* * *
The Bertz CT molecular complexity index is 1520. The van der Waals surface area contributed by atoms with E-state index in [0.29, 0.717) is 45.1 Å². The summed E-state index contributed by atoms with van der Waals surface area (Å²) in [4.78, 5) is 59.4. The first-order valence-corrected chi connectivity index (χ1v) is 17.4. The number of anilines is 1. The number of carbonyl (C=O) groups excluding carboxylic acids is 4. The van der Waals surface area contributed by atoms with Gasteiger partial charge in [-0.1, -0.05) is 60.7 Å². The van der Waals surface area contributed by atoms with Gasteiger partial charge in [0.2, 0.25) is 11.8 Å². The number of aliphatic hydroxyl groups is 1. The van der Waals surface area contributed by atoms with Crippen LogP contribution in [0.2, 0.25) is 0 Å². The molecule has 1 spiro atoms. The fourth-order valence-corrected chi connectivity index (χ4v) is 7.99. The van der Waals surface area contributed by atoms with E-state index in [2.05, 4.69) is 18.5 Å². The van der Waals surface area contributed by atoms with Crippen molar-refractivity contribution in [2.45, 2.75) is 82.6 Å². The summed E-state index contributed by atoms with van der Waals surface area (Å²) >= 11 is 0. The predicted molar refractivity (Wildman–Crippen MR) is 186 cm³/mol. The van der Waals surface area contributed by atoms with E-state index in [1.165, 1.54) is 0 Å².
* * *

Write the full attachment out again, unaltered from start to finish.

The Bertz CT molecular complexity index is 1520. The van der Waals surface area contributed by atoms with E-state index in [0.29, 0.717) is 45.1 Å². The summed E-state index contributed by atoms with van der Waals surface area (Å²) in [4.78, 5) is 59.4. The first-order valence-corrected chi connectivity index (χ1v) is 17.4. The number of anilines is 1. The number of carbonyl (C=O) groups excluding carboxylic acids is 4. The van der Waals surface area contributed by atoms with Gasteiger partial charge in [-0.1, -0.05) is 60.7 Å². The van der Waals surface area contributed by atoms with Gasteiger partial charge in [0.2, 0.25) is 11.8 Å². The number of aliphatic hydroxyl groups is 1. The van der Waals surface area contributed by atoms with Crippen LogP contribution in [0.2, 0.25) is 0 Å². The molecule has 1 spiro atoms. The fourth-order valence-corrected chi connectivity index (χ4v) is 7.99. The van der Waals surface area contributed by atoms with E-state index in [2.05, 4.69) is 18.5 Å². The van der Waals surface area contributed by atoms with Crippen molar-refractivity contribution in [2.45, 2.75) is 82.6 Å². The summed E-state index contributed by atoms with van der Waals surface area (Å²) >= 11 is 0. The predicted molar refractivity (Wildman–Crippen MR) is 186 cm³/mol. The van der Waals surface area contributed by atoms with E-state index in [1.165, 1.54) is 0 Å².